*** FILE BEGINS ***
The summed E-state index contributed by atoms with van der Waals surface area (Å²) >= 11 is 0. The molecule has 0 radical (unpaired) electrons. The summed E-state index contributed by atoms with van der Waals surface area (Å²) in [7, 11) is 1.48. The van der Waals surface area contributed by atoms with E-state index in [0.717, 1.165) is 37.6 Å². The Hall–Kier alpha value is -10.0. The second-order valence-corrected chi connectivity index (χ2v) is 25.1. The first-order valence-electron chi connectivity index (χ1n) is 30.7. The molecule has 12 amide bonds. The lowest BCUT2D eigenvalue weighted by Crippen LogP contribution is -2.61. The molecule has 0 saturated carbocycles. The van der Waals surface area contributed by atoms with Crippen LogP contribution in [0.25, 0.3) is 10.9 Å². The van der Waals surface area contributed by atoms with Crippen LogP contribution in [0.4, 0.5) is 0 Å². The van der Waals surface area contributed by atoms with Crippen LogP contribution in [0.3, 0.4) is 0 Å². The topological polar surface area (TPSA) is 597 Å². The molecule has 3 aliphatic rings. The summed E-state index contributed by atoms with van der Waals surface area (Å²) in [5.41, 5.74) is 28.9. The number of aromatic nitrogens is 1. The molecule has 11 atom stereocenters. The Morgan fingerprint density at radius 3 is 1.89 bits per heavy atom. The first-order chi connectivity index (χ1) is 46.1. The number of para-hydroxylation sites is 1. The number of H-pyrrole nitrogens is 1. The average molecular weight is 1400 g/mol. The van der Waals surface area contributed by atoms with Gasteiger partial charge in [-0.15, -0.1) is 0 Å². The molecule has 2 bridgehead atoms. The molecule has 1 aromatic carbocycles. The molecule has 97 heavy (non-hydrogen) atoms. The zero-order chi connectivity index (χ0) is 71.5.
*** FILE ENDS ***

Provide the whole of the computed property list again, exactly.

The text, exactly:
The summed E-state index contributed by atoms with van der Waals surface area (Å²) >= 11 is 0. The molecule has 0 radical (unpaired) electrons. The summed E-state index contributed by atoms with van der Waals surface area (Å²) in [7, 11) is 1.48. The van der Waals surface area contributed by atoms with E-state index in [0.717, 1.165) is 37.6 Å². The Hall–Kier alpha value is -10.0. The second-order valence-corrected chi connectivity index (χ2v) is 25.1. The first-order valence-electron chi connectivity index (χ1n) is 30.7. The molecule has 12 amide bonds. The lowest BCUT2D eigenvalue weighted by Crippen LogP contribution is -2.61. The molecule has 0 saturated carbocycles. The van der Waals surface area contributed by atoms with Crippen LogP contribution in [0.25, 0.3) is 10.9 Å². The van der Waals surface area contributed by atoms with Crippen LogP contribution in [0.4, 0.5) is 0 Å². The van der Waals surface area contributed by atoms with Crippen LogP contribution in [0.3, 0.4) is 0 Å². The topological polar surface area (TPSA) is 597 Å². The molecule has 3 aliphatic rings. The summed E-state index contributed by atoms with van der Waals surface area (Å²) in [5.41, 5.74) is 28.9. The number of aromatic nitrogens is 1. The molecule has 11 atom stereocenters. The Morgan fingerprint density at radius 3 is 1.89 bits per heavy atom. The first-order chi connectivity index (χ1) is 46.1. The number of para-hydroxylation sites is 1. The number of H-pyrrole nitrogens is 1. The average molecular weight is 1400 g/mol. The van der Waals surface area contributed by atoms with Gasteiger partial charge in [-0.15, -0.1) is 0 Å². The molecule has 2 bridgehead atoms. The molecule has 1 aromatic carbocycles. The molecule has 97 heavy (non-hydrogen) atoms. The zero-order chi connectivity index (χ0) is 71.5.